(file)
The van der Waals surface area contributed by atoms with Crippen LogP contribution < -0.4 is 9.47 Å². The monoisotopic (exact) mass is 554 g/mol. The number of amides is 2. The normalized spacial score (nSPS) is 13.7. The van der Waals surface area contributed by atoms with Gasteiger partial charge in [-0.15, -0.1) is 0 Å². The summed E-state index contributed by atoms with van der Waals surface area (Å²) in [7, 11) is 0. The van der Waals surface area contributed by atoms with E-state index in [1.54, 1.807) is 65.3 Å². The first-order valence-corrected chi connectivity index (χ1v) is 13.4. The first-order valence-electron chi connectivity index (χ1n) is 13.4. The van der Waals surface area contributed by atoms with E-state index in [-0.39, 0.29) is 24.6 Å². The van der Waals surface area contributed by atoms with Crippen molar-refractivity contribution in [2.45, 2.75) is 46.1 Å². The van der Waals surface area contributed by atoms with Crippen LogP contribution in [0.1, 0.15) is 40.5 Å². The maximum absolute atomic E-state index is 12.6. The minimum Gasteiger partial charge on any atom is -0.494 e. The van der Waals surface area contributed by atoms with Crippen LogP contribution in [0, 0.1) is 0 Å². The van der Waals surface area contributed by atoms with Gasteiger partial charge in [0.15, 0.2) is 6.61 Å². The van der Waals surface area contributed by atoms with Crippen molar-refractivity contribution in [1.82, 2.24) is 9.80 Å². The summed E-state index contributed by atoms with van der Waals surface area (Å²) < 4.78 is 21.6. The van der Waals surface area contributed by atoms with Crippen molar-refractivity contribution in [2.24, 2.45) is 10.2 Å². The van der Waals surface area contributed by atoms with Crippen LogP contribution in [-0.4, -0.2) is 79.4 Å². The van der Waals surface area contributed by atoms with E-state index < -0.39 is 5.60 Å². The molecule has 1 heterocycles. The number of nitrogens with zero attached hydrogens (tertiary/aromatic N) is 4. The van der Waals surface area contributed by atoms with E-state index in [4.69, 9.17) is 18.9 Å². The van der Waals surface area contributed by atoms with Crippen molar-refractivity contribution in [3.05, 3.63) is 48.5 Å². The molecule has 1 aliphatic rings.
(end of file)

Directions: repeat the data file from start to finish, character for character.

The van der Waals surface area contributed by atoms with Crippen LogP contribution < -0.4 is 9.47 Å². The monoisotopic (exact) mass is 554 g/mol. The number of amides is 2. The normalized spacial score (nSPS) is 13.7. The van der Waals surface area contributed by atoms with Gasteiger partial charge in [-0.15, -0.1) is 0 Å². The summed E-state index contributed by atoms with van der Waals surface area (Å²) in [7, 11) is 0. The van der Waals surface area contributed by atoms with E-state index in [1.54, 1.807) is 65.3 Å². The first-order valence-corrected chi connectivity index (χ1v) is 13.4. The first-order valence-electron chi connectivity index (χ1n) is 13.4. The van der Waals surface area contributed by atoms with E-state index in [-0.39, 0.29) is 24.6 Å². The van der Waals surface area contributed by atoms with Crippen molar-refractivity contribution in [2.45, 2.75) is 46.1 Å². The van der Waals surface area contributed by atoms with Crippen LogP contribution in [0.1, 0.15) is 40.5 Å². The maximum absolute atomic E-state index is 12.6. The minimum Gasteiger partial charge on any atom is -0.494 e. The van der Waals surface area contributed by atoms with Crippen LogP contribution in [0, 0.1) is 0 Å². The van der Waals surface area contributed by atoms with Gasteiger partial charge in [0.15, 0.2) is 6.61 Å². The van der Waals surface area contributed by atoms with Crippen molar-refractivity contribution in [1.82, 2.24) is 9.80 Å². The summed E-state index contributed by atoms with van der Waals surface area (Å²) < 4.78 is 21.6. The van der Waals surface area contributed by atoms with Crippen molar-refractivity contribution in [2.24, 2.45) is 10.2 Å². The van der Waals surface area contributed by atoms with Crippen LogP contribution in [-0.4, -0.2) is 79.4 Å². The van der Waals surface area contributed by atoms with E-state index < -0.39 is 5.60 Å². The molecule has 1 heterocycles. The number of nitrogens with zero attached hydrogens (tertiary/aromatic N) is 4. The van der Waals surface area contributed by atoms with E-state index in [4.69, 9.17) is 18.9 Å². The van der Waals surface area contributed by atoms with Crippen molar-refractivity contribution in [3.05, 3.63) is 48.5 Å². The molecule has 1 aliphatic rings.